Snowpiercer

It began on July 4th 2014, a date which probably seemed more distant when Bong Joon-Ho’s film was released in his native South Korea last August. Based on Jacques Lob and Jean-Marc Rochette’s 1982 graphic novel Le Transperceneige, that was the date when the experimental chemical CW7 was dispersed into the upper levels of the atmosphere to mitigate the worst effects of climate change, but the effect on the global environment was catastrophic and within seven years the entire planet was in the grip of an ice age. The surface uninhabitable, the only survivors of the extinct planet have been living in the Snowpiercer for seventeen years as it follows its circular route across the frozen continents, powered by a perpetual motion machine.

Designed by Wilford, now worshipped as the divine keeper to the ruling classes, as revered as the engine he designed, the train is segregated by class with the idle rich occupying the forward first class carriages and those regarded as freeloaders kept in the rear, fed jellified protein bars and treated ruthlessly, but four years after the last attempted takeover revolution grows anew. Led by Curtis and Edgar ((Chris Evans and Jamie Bell) under the guidance of the elderly Gilliam (John Hurt), they have a plan to break into the next section of the train where they can locate and free the incarcerated Namgoong (Song Kang-ho) who they believe can unlock the gates between the different sections.

The cooperation of the drug addicted Namgoong is key to their success; unless they can successfully seize the front of the Snowpiercer, the revolution will fail. They have no weapons, only the determination borne of their oppression and their goal: “We control the engine, we control the world.” Stood against them are the armed troops of the ruthless Miss Mason, Tilda Swinton, condescending in the manner of a schoolteacher who berates all around to maintain her elevation over those in steerage and vicious in her enforcement of her rule.

Revolution starts when what is below bubbles up with a violence and anger which can no longer be controlled and Snowpiercer is undeniably a film for the zeitgeist, the lower classes kept hungry and in the dark, fed the hallucinogenic drug Kronole made from industrial waste products and denied access to windows in their “particular preordained position,” dazzled by the first time they glimpse the dazzle of sunlight on the snow.

Unable to see their destination even though they know it is directly ahead it is a blind quest for Curtis, with Gilliam uncomfortable with the faith the younger man places in him. With Curtis having good reason for doubting his own ability to lead and inspire but faced with wholesale murder sanctioned by their oppressors, the rebels have no choice to be as remorseless and relentless as their enemy as it is the only way to finish what they have started, a primitive rage striking out of the darkness with fire.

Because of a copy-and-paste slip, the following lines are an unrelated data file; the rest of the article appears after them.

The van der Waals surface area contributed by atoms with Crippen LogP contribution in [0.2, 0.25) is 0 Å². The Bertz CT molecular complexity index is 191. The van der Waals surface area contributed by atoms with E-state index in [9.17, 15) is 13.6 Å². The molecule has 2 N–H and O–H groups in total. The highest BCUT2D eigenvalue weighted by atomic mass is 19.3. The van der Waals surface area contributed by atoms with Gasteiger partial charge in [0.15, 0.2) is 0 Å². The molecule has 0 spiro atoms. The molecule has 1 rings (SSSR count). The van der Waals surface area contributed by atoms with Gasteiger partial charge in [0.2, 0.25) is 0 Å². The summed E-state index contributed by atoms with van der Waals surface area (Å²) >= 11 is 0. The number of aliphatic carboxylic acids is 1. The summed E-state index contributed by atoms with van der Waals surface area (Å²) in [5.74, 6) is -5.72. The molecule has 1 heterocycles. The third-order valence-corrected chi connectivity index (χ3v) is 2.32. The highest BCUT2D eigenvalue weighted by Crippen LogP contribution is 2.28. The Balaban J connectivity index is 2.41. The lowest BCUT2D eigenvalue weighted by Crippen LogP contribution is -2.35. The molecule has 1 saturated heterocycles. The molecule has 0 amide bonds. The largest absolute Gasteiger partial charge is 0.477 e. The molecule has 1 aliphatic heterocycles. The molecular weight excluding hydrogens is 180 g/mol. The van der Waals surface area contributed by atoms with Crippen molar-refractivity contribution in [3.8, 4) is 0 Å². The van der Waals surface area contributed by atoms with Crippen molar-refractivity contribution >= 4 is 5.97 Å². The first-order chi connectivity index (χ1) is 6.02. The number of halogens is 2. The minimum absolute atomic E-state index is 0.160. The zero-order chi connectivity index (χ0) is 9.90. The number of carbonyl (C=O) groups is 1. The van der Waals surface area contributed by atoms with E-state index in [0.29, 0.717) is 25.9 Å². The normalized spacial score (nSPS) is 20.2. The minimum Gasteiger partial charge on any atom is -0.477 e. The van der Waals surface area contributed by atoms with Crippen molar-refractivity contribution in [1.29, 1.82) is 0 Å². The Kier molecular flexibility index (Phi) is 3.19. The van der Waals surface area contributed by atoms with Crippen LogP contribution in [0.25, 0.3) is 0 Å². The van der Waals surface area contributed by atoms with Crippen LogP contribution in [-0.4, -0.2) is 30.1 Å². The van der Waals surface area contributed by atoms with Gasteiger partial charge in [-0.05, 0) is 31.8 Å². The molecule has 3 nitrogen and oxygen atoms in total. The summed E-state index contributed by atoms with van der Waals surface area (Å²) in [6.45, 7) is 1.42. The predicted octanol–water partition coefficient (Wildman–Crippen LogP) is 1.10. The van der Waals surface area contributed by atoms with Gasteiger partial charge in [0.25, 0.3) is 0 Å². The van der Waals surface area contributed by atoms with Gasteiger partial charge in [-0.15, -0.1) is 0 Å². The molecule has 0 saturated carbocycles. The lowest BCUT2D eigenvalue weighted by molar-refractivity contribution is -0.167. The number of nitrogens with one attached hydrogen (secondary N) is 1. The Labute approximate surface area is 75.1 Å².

Flipping from the grim deprivation of the tail section to the outrageous satire of the primary school indoctrination of the gospel of the engine, the horror of how easily all could be lost is always present, the flawless ensemble cast carries every change of tone seamlessly.

Including Octavia Spencer and Ewen Bremner, each hunting for a child taken forward, Luke Pasqualino as the deadly tattooed fighter Grey and Ah-sung Ko as Namgoong’s daughter Yona, it is Evans and Swinton who carry the burden, he a far cry from the undaunted Captain America, a broken man unable to turn back to face the horror of a past where his only crime was surviving and she giving a fearless performance, allowing herself to be hated as a tyrant and spineless as a traitor.

The train itself, twenty seven carriages fully constructed in chains of six or seven on a soundstage in Prague, is a wonder of design from the cobbled together artefacts and relics of the rear sections and the sparse functionality of the security areas which give way to the magical revelations of the aquariums and spa facilities of the upper classes and the hedonism of those solely devoted to luxury, each uniquely designed within the same basic linear template.

An incendiary film of a world that is on the last crumbling step before the final edge, neither the science nor the logic of the semi-sealed ecosystem of the Snowpiercer may stand up to scrutiny, but that is not the point. The film is not subtle, proudly flying its flag to draw attention to the world ruined by the reliance on an experimental technological fix in contrast to the sushi bar which only serves twice a year in order to maintain balance and the class inequalities that have led to open warfare.

That the international release of the film has been delayed by the distributors who allegedly wished to streamline the narrative into an action vehicle is perhaps as damning of the corporate mindset as the film itself.

Snowpiercer is released in America in late June; no UK release has been confirmed

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